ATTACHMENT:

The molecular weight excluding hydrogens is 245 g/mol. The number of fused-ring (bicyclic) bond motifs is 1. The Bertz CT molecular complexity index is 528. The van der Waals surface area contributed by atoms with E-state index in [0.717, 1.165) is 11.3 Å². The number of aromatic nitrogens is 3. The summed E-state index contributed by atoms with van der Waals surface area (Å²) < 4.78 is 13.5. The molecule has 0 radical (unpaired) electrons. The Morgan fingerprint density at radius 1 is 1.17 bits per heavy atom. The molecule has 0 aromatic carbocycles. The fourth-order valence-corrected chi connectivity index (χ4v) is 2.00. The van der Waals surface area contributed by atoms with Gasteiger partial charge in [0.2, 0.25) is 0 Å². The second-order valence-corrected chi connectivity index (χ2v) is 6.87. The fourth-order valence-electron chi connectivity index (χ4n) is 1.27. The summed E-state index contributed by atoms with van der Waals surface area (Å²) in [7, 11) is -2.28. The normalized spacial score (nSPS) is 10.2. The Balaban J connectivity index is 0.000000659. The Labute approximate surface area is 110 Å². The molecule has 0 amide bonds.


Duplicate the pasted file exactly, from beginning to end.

The molecular weight excluding hydrogens is 245 g/mol. The number of fused-ring (bicyclic) bond motifs is 1. The Bertz CT molecular complexity index is 528. The van der Waals surface area contributed by atoms with E-state index in [0.717, 1.165) is 11.3 Å². The number of aromatic nitrogens is 3. The summed E-state index contributed by atoms with van der Waals surface area (Å²) < 4.78 is 13.5. The molecule has 0 radical (unpaired) electrons. The Morgan fingerprint density at radius 1 is 1.17 bits per heavy atom. The molecule has 0 aromatic carbocycles. The fourth-order valence-corrected chi connectivity index (χ4v) is 2.00. The van der Waals surface area contributed by atoms with Gasteiger partial charge in [0.2, 0.25) is 0 Å². The second-order valence-corrected chi connectivity index (χ2v) is 6.87. The fourth-order valence-electron chi connectivity index (χ4n) is 1.27. The summed E-state index contributed by atoms with van der Waals surface area (Å²) in [7, 11) is -2.28. The normalized spacial score (nSPS) is 10.2. The Balaban J connectivity index is 0.000000659. The Labute approximate surface area is 110 Å². The molecule has 0 amide bonds.